I walk like my dad.
I got up in the middle of the night last night to answer the call of nature. That in itself is really not that blog-worthy, cuz it happens more than I’d care to admit. I’m at that point in life where I lay there trying to decide if it’s urgent enough to actually make it worthwhile to my back to get out of bed, or if I can convince my bladder that it can wait until morning when we have to get up anyway. Well last night the bladder won out, so I got my backside up out of bed and managed to get mostly straightened up for the journey. As I was navigating my way to the facilities in my sleepwear (let’s see you get that image out of your head!) I realized that I had seen that picture before, only from a different point of view.
When I was young, if you weren’t feeling well in the middle of the night, you’d go into mom and dad’s room and stand by the bed until one of them up woke up, and then you could let them know that you didn’t feel good. The question of “did you throw up?” was the usual response, which I would later come to realize is a parent’s way of saying “please tell me I don’t need to get out of bed and go clean up something gross”.
After unofficially informing them that if you weren’t sleeping neither were they, you were usually sent with a blanket to sleep on the couch.
There were 11 kids in my family, so sleeping space was a valuable commodity. The most prime sleeping spot was on the couch, but you only got that one under extenuating circumstances. There’s something magically healing about being able to sleep on the couch when you’re sick. I’d have to say that in my house, sleeping on the couch is the most important part of the healing ritual, which also includes chicken soup (of course), Gatorade and tapioca pudding.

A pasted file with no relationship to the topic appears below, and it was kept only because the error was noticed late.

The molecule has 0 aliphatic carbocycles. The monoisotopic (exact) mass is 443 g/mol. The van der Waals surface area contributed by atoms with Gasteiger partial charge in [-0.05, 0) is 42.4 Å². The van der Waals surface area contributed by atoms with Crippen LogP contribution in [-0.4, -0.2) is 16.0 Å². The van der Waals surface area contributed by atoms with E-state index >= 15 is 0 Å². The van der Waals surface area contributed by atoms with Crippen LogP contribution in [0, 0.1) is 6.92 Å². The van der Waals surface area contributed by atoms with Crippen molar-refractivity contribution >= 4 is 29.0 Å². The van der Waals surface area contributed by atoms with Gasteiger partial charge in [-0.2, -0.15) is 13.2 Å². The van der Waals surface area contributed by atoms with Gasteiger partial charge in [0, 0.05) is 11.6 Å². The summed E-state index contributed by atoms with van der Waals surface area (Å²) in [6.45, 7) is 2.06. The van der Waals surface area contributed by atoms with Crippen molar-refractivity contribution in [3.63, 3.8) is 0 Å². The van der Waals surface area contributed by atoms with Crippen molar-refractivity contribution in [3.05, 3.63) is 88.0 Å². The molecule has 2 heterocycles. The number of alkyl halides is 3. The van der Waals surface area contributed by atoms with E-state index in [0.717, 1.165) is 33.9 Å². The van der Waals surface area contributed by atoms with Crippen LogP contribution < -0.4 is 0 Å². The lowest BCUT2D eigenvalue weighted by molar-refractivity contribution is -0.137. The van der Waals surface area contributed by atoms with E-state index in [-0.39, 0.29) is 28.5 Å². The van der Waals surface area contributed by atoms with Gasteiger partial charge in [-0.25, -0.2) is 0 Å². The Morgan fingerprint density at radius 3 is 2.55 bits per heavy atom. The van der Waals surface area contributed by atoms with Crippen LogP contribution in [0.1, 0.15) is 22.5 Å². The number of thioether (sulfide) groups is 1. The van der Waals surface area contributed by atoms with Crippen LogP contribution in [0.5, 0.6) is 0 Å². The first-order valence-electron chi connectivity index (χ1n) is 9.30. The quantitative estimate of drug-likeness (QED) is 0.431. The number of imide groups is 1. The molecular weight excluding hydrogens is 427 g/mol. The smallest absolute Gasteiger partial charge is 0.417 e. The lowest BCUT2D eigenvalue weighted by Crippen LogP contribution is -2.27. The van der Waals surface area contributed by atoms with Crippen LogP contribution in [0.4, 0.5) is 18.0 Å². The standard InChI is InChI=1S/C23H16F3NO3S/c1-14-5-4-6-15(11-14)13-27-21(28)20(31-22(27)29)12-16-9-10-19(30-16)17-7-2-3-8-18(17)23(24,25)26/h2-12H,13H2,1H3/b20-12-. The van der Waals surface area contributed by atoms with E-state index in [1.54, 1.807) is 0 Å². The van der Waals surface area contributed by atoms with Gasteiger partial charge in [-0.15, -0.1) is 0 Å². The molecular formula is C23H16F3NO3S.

The only better spot would be in mom and dad’s bed, where you got to stay during the day if you were sick enough to stay home from school.
I remember seeing the soft glow of the fire from the gas furnace across the room (heat was a premium commodity too) and falling asleep under a nice warm blanket on the couch. And then the inevitable site of my dad walking through the living room on his way to the facilities. There was something comforting and unbelievably not disturbing in seeing that old man being human. The half-asleep stumble, the reach down to scratch… the belly. Quite a site in a t-shirt and boxer/briefs (just in case you’d gotten over the image of me in my jammies).
As I straightened out my back and made my way across my bedroom in my own half-asleep stumble in my t-shirt and boxer/briefs (it just won’t stop), I had a little flashback to my dad walking that same walk. And I found something in that to be comforting and unbelievably not disturbing.
I hate that I walk like an old man.
But the fact that I walk like my old man… well, I’m OK with that.